To meet rising costs, airlines go extra mile with ad blitz
On a recent US Airways flight from New York to Jamaica, coach passengers nursing their drinks were greeted with ads on their tray tables promoting
Later, a flight attendant strolled up and down the aisles offering applications for US Airways-branded
"If you have family, friends, co-workers who you think may be interested," one announcement went, "take an extra application for them."
Last week, several major airlines said that they would begin displaying ads on boarding passes for customers who check in from home. Sojern Inc., which is selling the ads, said
As if flying wasn't miserable enough, now, after being frisked at security, jockeying for overhead bin space, and squeezing into that middle seat, passengers must endure a string of in-flight advertisements. US Airways, which also offers advertisers spots on ticket jackets, cocktail napkins, and even air-sickness bags, has, until recently, been one of the few airlines running tray-table ads. But as airlines continue to search for every opportunity to offset rising fuel costs and other operating expenses, more are considering onboard ads. Such ancillary ads are worth about $20 million a year to US Airways, a spokeswoman said.
Though the airline doesn't plan to introduce tray-table advertising at this time, it hasn't completely ruled out the option. "Right now we don't see tray table advertising as fitting the JetBlue brand," wrote a spokesman in an e-mail message, "but in this environment, everything needs to be on the table for the future."
Southwest, which plans to test onboard Wi-Fi later this year, said that though no decisions had been made, in-flight Internet access could lead to some new advertising possibilities.
Perhaps no airline has taken onboard advertising quite as far as the low-cost European carrier
US domestic airlines say they don't want to overwhelm passengers with ad blitzes. "We are very cautious about too much advertising," said a JetBlue spokesman. "We don't want to disrupt the experience."
Passengers are already acutely aware of the ad creep. "When I flew on JetBlue last year between New York and Las Vegas, their free seat-back TV programs were loaded with advertisements," said Robert Owen Jr., a high school language teacher from Long Island, N.Y. "Even the map charting the plane's progress was interrupted regularly to display an ad. Every snack they offered came individually wrapped, prominently displaying each item's respective brand."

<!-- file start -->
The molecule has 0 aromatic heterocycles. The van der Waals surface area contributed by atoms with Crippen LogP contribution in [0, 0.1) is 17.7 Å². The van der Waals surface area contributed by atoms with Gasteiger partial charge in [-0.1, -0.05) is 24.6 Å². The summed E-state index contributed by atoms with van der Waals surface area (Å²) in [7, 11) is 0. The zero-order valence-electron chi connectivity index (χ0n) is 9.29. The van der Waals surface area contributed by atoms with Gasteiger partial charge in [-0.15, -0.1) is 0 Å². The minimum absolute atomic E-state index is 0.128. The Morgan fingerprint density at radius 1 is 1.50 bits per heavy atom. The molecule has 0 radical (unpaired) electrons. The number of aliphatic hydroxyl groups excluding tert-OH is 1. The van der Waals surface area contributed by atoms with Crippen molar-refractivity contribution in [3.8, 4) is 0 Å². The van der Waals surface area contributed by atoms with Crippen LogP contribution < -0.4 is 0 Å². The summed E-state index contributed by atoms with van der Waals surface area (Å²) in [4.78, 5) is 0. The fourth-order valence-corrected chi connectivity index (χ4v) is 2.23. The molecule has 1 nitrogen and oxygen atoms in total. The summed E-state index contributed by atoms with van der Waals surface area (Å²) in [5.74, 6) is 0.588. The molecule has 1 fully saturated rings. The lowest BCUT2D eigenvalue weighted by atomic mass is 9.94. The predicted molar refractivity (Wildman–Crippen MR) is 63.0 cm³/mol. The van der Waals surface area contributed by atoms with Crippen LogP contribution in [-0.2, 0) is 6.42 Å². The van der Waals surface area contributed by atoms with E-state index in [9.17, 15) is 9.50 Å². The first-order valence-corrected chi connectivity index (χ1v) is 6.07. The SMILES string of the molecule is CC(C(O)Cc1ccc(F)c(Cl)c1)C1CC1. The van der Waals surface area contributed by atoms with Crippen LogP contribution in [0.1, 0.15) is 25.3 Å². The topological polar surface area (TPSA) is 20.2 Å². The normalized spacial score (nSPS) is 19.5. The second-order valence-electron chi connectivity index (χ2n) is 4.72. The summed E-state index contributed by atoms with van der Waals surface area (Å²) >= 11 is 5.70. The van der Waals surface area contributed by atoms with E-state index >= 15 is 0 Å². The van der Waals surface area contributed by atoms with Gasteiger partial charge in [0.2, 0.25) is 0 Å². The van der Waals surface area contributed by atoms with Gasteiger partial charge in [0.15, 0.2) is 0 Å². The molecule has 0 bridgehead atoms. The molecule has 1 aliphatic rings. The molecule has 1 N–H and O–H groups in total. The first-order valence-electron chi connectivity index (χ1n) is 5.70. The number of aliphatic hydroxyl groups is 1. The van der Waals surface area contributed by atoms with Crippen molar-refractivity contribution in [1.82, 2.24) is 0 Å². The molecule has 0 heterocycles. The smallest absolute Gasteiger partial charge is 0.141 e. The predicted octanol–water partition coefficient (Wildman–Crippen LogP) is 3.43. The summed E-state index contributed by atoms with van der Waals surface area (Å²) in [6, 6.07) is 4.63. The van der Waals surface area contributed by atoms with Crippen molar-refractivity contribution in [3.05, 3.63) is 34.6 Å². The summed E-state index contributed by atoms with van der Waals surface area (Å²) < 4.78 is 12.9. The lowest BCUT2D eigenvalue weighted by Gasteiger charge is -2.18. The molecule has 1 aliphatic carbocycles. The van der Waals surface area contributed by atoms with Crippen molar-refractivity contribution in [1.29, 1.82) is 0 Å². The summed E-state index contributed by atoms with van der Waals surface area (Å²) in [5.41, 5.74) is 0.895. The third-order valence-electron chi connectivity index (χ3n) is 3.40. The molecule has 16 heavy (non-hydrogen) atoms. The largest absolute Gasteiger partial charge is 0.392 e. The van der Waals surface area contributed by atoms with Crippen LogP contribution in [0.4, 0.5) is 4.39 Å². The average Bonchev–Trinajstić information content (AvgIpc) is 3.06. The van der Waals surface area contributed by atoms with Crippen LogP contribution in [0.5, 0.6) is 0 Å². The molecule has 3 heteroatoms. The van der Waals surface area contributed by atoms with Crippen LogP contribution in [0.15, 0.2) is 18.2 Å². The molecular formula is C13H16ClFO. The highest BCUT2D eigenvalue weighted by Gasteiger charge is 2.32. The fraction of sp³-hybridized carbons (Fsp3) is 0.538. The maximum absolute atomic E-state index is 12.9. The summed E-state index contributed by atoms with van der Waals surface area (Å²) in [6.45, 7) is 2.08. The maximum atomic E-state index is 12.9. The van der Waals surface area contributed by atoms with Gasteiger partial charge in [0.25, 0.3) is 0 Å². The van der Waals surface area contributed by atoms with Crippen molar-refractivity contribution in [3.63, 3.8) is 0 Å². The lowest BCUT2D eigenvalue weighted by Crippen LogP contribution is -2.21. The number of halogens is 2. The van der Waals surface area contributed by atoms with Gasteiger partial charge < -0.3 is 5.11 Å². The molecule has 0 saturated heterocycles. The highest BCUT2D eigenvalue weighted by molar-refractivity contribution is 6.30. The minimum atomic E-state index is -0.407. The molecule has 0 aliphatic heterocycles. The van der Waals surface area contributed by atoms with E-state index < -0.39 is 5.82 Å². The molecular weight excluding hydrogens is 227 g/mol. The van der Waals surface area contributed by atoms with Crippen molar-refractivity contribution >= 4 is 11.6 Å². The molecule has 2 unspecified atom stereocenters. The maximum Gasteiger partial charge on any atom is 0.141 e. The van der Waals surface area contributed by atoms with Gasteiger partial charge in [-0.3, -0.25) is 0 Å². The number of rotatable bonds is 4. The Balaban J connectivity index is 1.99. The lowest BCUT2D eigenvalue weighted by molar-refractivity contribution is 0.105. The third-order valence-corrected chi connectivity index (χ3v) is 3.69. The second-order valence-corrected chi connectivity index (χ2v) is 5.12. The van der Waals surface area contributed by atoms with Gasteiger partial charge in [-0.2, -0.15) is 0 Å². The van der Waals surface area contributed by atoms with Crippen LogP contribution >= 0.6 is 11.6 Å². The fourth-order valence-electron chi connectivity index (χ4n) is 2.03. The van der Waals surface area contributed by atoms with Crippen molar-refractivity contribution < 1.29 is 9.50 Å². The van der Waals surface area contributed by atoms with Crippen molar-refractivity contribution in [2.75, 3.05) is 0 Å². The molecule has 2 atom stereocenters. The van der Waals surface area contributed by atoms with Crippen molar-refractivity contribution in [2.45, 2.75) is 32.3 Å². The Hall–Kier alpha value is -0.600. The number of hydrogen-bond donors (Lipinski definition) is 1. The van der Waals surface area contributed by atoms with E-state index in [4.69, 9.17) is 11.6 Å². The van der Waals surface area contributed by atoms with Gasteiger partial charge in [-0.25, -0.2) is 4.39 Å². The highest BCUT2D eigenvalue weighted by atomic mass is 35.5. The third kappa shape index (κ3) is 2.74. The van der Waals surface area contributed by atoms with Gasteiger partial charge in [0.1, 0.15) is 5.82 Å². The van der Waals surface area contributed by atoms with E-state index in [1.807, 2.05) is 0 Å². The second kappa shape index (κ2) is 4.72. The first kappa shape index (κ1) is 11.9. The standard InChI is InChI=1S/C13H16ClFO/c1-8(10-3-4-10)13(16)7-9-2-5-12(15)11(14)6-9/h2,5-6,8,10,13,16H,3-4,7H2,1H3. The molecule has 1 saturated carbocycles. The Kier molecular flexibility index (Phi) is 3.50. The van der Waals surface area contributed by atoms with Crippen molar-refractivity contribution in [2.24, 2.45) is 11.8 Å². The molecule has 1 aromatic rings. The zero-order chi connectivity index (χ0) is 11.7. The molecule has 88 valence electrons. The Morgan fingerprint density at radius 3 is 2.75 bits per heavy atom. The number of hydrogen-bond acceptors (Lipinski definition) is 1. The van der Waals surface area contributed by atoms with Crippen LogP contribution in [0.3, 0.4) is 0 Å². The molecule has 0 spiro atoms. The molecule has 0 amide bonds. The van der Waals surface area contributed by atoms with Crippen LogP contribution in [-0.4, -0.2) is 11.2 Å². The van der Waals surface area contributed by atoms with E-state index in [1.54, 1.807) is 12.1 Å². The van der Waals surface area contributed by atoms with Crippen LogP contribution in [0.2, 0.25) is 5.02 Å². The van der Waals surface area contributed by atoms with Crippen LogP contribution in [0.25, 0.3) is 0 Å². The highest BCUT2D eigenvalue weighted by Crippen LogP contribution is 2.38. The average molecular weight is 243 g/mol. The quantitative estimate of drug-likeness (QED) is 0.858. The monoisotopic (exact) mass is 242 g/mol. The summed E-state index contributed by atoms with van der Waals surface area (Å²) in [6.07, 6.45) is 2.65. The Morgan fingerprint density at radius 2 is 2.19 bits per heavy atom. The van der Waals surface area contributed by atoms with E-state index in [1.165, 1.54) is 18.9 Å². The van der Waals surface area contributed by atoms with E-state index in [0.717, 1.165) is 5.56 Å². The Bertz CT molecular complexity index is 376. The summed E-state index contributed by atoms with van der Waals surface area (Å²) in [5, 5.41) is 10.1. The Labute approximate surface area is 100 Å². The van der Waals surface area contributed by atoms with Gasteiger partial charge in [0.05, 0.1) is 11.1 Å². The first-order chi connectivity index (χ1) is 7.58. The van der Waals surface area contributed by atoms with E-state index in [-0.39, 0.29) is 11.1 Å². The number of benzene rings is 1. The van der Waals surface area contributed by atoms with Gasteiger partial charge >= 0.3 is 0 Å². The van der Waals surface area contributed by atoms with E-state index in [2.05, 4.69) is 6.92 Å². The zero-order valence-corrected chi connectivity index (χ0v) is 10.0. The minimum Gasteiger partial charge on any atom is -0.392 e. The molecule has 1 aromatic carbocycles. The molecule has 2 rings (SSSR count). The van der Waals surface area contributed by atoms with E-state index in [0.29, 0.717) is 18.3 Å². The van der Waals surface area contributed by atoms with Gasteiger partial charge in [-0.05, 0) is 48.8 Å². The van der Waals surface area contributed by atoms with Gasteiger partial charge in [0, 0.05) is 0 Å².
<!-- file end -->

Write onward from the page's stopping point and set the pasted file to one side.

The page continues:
As for those midflight credit card announcements on US Airways, "it's getting really annoying to listen to that pitch 100 times a year," said Brian Kush, a technology consultant from New Kensington, Pa ., in an e-mail message.
Advertising firms recognize that bombarding passengers with ads may turn off potential customers. "You never want to upset a passenger," said Brian Martin, chief executive of Brand Connections. "It won't bode well for the brand or the venue that's housing that advertisement." The best onboard ads, he said, provide relevant information or fun diversions for passengers.
For example, a recent tray-table ad by
But advertisers are well aware of the opportunity offered by an airplane, with its captive audience of strapped-in passengers.
"You've got a billboard in your face for two hours," said Gilles Parent, advertising and partnership manager for the Quebec Department of Tourism, which ran tray-table ads on 42 US Airways planes over the winter. The campaign, he said, was so successful that the company is introducing ads on 21 more planes this summer.
Nearly 90 percent of passengers on the planes with the Quebec ads were able to recall at least some of the ad, according to an e-mail survey conducted six weeks after the flight. Roughly 54 percent were able to name the advertiser and 7.5 percent remembered the tourism website.
Perhaps no one is more affected by the ads than flight attendants, who are not only exposed to them day in and day out but who must also listen to customers grumble about having to sit through commercials or be awakened from their naps by a credit card announcement mid-flight.
"It's gotten mixed reviews," said Mike Flores, president of the US Airways unit of the Association of Flight Attendants. "A lot of passengers complain about it because they don't want to listen to ads in flight."
Bette Burke-Nash, a long-time flight attendant for the carrier, points out one advantage to the tray tables with ads. Hard-to-rub-out stains are no longer an issue, since the laminated advertisements are periodically changed. "Now they're always clean," she said.
Material from the Associated Press was used in this report.